Rich Santer, a lifelong Levittown resident and East Meadow teacher, has been named the Turner N. Wiley Teacher of the Year by the Challenger Center for Space Science Education.
Santer has been bringing his students to the Challenger Center for simulated space missions since 1996. Throughout his 26-year teaching career in the East Meadow School District, Santer has involved his students in a multitude of special space education programs.
Santer's students have had two experiments selected by NASA for flight on Space Shuttles (STS 102 & STS 108) and have interviewed astronauts on the International Space Station via HAM radio and studied the Earth using the Space Station’s camera. More recently, his current 5th graders have photographed the surface of the Moon using NASA’s GRAIL satellites currently in lunar orbit through the MoonKAM program.
A Project Astro teacher, Santer graduated from Division Avenue High School going on to receive a BA in Elemenary Education and a MA in Elementary Education from Hofstra University. He also holds a Professional Diploma in School District Administration from SUNY Stony Brook.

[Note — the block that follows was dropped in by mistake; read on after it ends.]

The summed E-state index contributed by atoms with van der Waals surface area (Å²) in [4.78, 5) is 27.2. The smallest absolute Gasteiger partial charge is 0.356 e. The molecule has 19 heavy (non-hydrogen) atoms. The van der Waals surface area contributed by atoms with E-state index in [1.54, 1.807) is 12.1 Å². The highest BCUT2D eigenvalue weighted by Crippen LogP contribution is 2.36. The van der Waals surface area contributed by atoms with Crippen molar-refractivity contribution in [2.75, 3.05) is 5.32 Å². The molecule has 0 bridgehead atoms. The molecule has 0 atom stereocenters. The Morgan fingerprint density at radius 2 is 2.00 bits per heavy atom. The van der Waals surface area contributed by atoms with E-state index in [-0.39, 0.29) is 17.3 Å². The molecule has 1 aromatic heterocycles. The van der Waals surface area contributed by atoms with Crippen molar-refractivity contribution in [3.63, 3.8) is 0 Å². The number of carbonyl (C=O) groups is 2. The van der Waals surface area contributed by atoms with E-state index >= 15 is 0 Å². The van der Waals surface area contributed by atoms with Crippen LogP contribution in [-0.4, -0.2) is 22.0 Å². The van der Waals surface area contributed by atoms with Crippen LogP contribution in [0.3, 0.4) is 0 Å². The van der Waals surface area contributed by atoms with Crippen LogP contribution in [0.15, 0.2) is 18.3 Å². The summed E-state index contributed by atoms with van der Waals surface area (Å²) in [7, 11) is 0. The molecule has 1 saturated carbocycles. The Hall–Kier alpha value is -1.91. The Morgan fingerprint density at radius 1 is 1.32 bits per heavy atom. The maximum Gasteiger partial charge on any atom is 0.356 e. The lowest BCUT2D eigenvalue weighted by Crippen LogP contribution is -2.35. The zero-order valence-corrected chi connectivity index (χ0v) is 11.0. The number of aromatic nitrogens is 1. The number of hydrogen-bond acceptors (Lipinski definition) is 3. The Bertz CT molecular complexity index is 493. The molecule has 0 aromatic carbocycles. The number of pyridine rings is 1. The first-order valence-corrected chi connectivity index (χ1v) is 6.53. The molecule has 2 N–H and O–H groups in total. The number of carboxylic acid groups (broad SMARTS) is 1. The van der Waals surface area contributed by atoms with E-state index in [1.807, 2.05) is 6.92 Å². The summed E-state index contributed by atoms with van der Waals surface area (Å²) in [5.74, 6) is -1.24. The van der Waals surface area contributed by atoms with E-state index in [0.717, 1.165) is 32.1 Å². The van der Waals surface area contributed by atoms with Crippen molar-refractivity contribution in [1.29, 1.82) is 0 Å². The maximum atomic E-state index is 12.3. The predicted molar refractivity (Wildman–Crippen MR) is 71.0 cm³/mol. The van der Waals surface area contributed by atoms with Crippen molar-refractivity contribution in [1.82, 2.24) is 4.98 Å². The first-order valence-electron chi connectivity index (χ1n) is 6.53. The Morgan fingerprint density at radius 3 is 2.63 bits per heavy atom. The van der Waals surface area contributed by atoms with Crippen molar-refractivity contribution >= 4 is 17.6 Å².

“I was inspired to read about your contributions to your profession and your local Challenger Learning Center, but most importantly, the impact you have on students," said Dr. Scobee-Rodgers, widow of Challenger commander Dick Scobee, and Founding Chairman of Challenger Center.
This honor, named after the late NASA Chief of the Communication Engineering Branch Turner N. Wiley, allows Challenger Center’s international network of Challenger Learning Centers to recognize teachers from their communities who exemplify the spirit of the Challenger crew’s education mission, and who share a commitment to learning about science, mathematics, and technology.
Staff members from each of the Challenger Learning Centers are invited to nominate one instructor who had cultivated a strong relationship with their local Challenger Learning Center; and whose commitment to education has made a noticeable impact on students and the community at large.
“The gifted teachers who receive this award may come from different places or teach different grades, but they are linked together by a genuine desire to ignite their students’ curiosities about our universe, to engage them in learning and discovery, and to teach them that their futures have no boundaries," said Rodgers.
The award is a special medallion that was produced by NASA from material taken on the Apollo 8 mission to the Moon.